Help for landlords

Will you manage your property, or get a professional to help? Here's a look at what being a landlord can involve - and a reminder to check you're covered by insurance.

Property management

About managing a property

If you don't think you have the skill or the time to be a landlord, you could think about hiring a property manager. Consider how involved you'd like to be in the management of your rental property.

Managing your property

Property managers have a lot of duties, and we can't lie - at times it can be a very stressful role to play, especially if you get difficult tenants. So have a good think about whether you have the time and inclination to take on this role. However, there are benefits to managing your own rental property. You can rely on your own intuition when making decisions, and if you have time to take care of the day-to-day management it can save you a lot of money.

Check out the Department of Building and Housing website, for a variety of helpful templates such as tenancy agreements and bond forms.

Getting a property manager

Your other option is to pay a property manager to take care of duties for you, including screening tenants, checking references and doing credit checks, which can help you avoid the pitfalls of tenants. They also know all the ins and outs of what your legal requirements are regarding bond payments, managing tenants and any necessary follow up. Property managers will take approximately 8-10% of the rental income.

You can give your property manager a budget for regular property maintenance or unexpected repairs, so they don’t have to bug you every time something comes up.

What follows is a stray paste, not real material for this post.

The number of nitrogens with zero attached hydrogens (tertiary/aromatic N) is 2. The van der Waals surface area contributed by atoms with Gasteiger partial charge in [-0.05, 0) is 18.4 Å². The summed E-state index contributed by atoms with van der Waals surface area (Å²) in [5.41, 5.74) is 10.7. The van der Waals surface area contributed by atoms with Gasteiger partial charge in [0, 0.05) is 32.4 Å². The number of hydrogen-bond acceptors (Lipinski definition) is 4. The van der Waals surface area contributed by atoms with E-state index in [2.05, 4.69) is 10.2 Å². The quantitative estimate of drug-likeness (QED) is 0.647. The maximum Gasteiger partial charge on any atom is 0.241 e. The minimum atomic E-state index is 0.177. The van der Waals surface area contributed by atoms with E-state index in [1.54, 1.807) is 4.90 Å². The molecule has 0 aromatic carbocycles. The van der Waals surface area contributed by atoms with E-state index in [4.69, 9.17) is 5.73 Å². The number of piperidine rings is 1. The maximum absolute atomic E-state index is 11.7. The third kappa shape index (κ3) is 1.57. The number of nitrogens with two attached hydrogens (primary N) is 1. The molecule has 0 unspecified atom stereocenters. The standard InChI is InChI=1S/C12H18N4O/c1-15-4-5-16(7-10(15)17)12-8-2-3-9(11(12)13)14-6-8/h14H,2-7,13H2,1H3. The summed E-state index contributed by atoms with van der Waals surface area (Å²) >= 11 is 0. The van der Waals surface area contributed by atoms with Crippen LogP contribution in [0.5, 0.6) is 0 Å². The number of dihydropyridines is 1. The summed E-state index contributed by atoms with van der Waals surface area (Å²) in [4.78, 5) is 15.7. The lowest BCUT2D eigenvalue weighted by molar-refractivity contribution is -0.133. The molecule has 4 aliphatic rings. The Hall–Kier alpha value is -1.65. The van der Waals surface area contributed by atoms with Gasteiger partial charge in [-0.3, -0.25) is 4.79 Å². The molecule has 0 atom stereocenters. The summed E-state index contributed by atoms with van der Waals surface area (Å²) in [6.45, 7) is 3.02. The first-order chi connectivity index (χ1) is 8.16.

We’ve put together a checklist of questions to ask a potential Property Manager, to make sure they're the right person for you.

Download the Property Manager checklist.

Your rights and responsibilities as a landlord

The Department of Building and Housing has a list of your rights and responsibilities as a landlord, including what you can and can't do in relation to your property and tenants.

Visit the Department of Building and Housing

Insurance for landlords

Insurance for landlords

It’s a no-brainer that you’ll need to protect your investment property, but make sure your insurance policy considers your needs as a landlord. For example, our Home and Contents insurance could help you to recover lost rents for up to 12 months to a maximum of $20,000 if your property is unlivable and being repaired or rebuilt as part of a claim. And we’ll cover your chattels like appliances, furniture, carpets and blinds up to $5,000.

You should also ensure you’re covered for the additional debt of owning one or more investment properties. Income protection insurance is also something you may wish to consider as a landlord.

View all our insurance options here